It seems that the busier I am the less I have time to write in my blog and the more my actual handwritten journal gets written in.
Since I got back I've started working full-time in Misrad Hachinuch. I am working in 2 schools, and may be switching to work in 3 schools-- 1 one day/week, 2 two days/week each. Nothing wrong with any of the schools, but I'm finding myself as an OT in this country and learning how the system here works. One school that I'm at has students who are functionally pretty low-level and I've done some work with that population, but it's too much too new too soon. So I might be switching into a school that has higher-level kids-- learning disabilities, mostly. I have to get approval from my supervisor at Misrad Hachinuch to be in 3 schools. I don't know what's going to happen with that.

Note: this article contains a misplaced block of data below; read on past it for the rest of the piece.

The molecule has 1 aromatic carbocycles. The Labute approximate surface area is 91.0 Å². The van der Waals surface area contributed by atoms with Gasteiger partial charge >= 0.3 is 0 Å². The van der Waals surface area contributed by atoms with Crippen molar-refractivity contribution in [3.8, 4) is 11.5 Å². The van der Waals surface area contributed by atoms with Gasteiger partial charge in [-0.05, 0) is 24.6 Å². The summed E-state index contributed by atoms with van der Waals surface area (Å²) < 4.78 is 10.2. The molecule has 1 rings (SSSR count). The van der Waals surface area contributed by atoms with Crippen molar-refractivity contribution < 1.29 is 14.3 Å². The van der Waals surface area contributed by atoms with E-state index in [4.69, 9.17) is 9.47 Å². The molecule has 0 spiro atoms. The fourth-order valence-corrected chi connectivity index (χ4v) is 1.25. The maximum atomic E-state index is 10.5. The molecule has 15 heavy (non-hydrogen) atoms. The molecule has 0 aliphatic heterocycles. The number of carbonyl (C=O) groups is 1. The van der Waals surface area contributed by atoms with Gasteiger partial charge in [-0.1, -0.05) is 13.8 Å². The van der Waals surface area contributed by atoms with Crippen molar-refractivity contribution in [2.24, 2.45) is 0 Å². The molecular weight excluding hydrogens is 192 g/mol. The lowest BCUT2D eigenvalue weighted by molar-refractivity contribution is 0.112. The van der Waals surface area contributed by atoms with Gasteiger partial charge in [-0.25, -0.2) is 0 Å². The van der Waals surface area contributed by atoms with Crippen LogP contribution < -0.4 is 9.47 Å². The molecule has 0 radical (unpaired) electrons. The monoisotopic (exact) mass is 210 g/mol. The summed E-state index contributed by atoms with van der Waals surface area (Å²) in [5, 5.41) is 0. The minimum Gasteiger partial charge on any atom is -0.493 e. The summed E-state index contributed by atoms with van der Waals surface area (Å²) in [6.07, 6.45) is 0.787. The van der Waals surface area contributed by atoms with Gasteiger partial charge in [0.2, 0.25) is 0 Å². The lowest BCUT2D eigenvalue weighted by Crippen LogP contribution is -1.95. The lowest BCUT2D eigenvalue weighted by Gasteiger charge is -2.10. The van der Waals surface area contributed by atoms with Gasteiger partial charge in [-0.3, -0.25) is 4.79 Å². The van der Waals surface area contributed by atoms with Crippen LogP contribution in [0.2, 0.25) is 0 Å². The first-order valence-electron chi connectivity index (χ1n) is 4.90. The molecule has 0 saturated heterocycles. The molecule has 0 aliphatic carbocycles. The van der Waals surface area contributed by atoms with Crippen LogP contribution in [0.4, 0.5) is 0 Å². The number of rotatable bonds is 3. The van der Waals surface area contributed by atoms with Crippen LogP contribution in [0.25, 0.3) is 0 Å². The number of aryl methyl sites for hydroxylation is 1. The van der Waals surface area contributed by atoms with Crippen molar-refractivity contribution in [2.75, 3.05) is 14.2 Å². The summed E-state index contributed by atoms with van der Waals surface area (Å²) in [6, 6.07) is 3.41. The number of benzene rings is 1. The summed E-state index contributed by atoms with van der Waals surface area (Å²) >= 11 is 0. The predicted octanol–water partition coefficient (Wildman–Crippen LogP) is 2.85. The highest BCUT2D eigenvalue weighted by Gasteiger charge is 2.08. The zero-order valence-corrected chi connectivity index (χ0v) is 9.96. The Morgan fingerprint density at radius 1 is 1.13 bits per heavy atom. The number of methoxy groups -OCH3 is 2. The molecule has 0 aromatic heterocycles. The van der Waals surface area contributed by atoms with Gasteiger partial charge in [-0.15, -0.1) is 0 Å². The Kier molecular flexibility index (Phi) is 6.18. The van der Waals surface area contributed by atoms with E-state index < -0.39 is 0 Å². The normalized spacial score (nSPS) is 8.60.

One nice thing about Misrad Hachinuch is that I get off for the chagim. The chagim here are so different. For starters, the buses say different things. Before Rosh Hashana they said "Shana tova." Between Rosh Hashana and Yom Kippur they said "K'tiva v'chatima tova" (or at least as much of that could fit on the screen), and now they say "Moadim l'simcha." I love being in a place that the buses say that even.
Rosh Hashana was different. There were more simanim than we had in NY, and davening was different too. I mean, it was Sefard, so that's different anyway. But-- it was also quicker.
Yom Kippur felt very different. For starters, there was a feeling of konanut-- readiness, and anticipation when I went to shul at night for Kol Nidre. I don't know how to explain it, but it felt like the world was waiting for...something. It was-- I can't explain how it felt, but it wasn't like anything I'd felt before.
Sukkot was one-day chag. It still feels like half a chag.
More on non-holiday stuff in a later post, when I have more to write about it.